Respectfully submitted,

R. E. Lee, General.

Report of Major-General Stuart.

headquarters Second corps, army of Northern Virginia, May 6, 1863.
Brigadier-General R. H. Chilton, A. A. and I. G., Headquarters Army of Northern Virginia:
General: I have the honor to submit, in advance of a detailed report, the following narrative of events connected with the battle of the Wilderness, May second, and of Chancellorsville, May third, and events following:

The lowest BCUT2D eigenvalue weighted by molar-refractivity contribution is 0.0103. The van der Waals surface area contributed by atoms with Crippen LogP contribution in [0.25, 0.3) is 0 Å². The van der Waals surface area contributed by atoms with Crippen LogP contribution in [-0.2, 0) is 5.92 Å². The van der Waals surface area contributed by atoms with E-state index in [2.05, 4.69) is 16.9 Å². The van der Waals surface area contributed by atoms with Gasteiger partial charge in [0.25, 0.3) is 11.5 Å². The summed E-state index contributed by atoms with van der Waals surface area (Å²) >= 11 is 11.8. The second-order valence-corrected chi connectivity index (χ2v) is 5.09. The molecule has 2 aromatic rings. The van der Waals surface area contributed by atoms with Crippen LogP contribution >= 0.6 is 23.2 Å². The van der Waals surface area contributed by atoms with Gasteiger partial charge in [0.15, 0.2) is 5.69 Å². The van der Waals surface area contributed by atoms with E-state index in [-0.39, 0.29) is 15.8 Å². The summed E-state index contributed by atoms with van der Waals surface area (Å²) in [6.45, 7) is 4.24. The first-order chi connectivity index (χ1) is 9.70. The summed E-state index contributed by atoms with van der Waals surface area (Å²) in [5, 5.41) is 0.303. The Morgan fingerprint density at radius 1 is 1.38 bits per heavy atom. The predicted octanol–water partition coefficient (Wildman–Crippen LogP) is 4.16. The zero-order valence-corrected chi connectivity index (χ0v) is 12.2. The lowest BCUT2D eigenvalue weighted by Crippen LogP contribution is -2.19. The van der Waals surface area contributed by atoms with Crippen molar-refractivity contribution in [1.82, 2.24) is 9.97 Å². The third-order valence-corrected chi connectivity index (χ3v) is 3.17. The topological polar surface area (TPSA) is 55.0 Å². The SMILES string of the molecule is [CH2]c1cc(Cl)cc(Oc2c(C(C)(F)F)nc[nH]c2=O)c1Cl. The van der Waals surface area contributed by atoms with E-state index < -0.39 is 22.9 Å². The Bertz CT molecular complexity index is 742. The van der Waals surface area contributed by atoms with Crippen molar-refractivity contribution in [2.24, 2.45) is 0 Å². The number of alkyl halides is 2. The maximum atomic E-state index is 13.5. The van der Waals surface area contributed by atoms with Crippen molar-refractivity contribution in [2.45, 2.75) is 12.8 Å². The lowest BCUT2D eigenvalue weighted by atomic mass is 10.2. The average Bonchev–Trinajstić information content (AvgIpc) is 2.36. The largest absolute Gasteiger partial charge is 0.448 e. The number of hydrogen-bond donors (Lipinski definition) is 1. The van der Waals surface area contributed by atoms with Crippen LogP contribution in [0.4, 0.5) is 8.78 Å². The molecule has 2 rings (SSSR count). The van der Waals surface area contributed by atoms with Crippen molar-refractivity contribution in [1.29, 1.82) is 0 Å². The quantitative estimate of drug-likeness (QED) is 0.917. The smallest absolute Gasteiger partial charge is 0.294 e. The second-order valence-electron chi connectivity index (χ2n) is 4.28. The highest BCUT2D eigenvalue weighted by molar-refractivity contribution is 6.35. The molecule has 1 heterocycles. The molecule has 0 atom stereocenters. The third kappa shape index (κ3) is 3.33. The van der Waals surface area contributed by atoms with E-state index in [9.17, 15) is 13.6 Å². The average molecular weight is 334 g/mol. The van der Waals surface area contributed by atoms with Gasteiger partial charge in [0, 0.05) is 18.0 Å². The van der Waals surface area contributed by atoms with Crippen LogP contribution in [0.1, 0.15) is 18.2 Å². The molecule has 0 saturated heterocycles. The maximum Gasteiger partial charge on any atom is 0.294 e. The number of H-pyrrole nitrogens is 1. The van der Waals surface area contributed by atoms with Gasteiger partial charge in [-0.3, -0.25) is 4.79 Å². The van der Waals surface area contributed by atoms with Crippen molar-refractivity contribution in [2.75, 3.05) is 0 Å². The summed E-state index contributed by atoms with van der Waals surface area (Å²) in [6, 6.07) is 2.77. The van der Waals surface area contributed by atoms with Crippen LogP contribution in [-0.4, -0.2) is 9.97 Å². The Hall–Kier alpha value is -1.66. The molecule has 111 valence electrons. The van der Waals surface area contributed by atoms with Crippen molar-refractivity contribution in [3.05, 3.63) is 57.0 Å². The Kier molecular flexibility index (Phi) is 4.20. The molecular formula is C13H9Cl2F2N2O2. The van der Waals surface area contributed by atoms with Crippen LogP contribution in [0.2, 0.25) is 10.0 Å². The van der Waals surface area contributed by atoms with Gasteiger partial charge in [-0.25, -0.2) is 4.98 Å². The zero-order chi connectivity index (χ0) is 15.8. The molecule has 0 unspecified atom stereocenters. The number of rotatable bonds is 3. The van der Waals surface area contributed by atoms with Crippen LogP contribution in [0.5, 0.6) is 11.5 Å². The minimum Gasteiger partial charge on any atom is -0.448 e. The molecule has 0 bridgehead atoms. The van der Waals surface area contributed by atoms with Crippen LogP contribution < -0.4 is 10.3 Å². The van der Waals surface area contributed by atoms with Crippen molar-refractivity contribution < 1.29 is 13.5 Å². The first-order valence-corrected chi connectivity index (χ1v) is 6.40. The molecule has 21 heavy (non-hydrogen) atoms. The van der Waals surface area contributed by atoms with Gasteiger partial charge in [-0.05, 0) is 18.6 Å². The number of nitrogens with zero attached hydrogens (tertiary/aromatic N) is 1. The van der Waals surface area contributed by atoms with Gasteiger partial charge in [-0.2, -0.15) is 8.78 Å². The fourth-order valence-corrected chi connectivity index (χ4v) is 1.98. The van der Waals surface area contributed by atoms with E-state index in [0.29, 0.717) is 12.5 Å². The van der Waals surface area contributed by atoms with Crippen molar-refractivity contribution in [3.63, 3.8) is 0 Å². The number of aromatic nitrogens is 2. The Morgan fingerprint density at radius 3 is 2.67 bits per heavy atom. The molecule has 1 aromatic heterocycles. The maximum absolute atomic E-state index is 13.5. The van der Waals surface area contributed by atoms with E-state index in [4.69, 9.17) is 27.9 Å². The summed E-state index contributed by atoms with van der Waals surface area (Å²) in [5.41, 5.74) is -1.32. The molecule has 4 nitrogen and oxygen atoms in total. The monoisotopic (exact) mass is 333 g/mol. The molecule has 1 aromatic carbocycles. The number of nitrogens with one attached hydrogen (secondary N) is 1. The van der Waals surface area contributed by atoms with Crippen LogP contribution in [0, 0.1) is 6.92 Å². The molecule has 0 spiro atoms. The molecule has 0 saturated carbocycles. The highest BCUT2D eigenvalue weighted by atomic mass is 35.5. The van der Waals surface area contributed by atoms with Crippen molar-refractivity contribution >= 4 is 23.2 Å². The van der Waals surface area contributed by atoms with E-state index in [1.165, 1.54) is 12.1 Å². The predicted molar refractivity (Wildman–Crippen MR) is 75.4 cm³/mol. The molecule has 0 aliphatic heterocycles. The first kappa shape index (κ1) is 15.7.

This corps, under its immortal leader, Lieutenant-General Jackson, attacked the enemy on his right, turning his right flank by the turnpike road at Melzie Chancellor's, two miles above Chancellorsville, making the attack late in the evening, after an arduous and necessarily circuitous march from the plank road, two miles below Chancellorsville. The enemy had a fine position, and if time had been given him to recover from his first surprise, and mass troops on that front, it would have been a difficult task to dislodge them; but Jackson's entire corps, both when marching and when in position, had been purposely screened from view by the cavalry of Fitz Lee's brigade — an important duty, which he performed with great skill and address. The attack was thus, in a measure, a surprise. The enemy's line of intrenchments was carried, and his legions driven in confusion from the field. It was already dark when I sought General Jackson, and proposed, as there appeared nothing else for me to do, to take some cavalry and infantry over and hold the Ely's Ford. He approved the proposition, and I had already gained the heights overlooking the ford, where was a large number of camp-fires, when Captain Adams, of General A. P. Hill's staff, reached me post haste, and informed me of the sad calamities which for the time deprived the troops of the leadership of both Jackson and Hill, and the urgent demand for me to come and take command as quickly as possible. I rode with rapidity back five miles, determined to press the pursuit already so gloriously begun. General Jackson had gone to the rear, but General A. P. Hill was still on the ground, and formally turned over the command to me. I sent also a staff officer to General Jackson, to inform him that I would cheerfully carry out any instructions he would give, and proceeded immediately to the front, which I reached at ten P. M. I found, upon reaching it, A. P. Hill's division in front, under Heth, with Lane's, McGowan's, Archer's, and Heth's brigades on the right of the road, within half a mile of Chancellorsville, near the apex of the ridge, and Pender's and Thomas's on the left. I found that the enemy had made an attack on our right flank, but were repulsed. The fact, however, that the attack was made, and at night, made me apprehensive of a repetition of it, and necessitated throwing back the right wing so as to meet it. I was also informed that there was much confusion on the right, owing to the fact that some troops mistook friends for the enemy, and fired upon them. Knowing that an advance under such circumstances would be extremely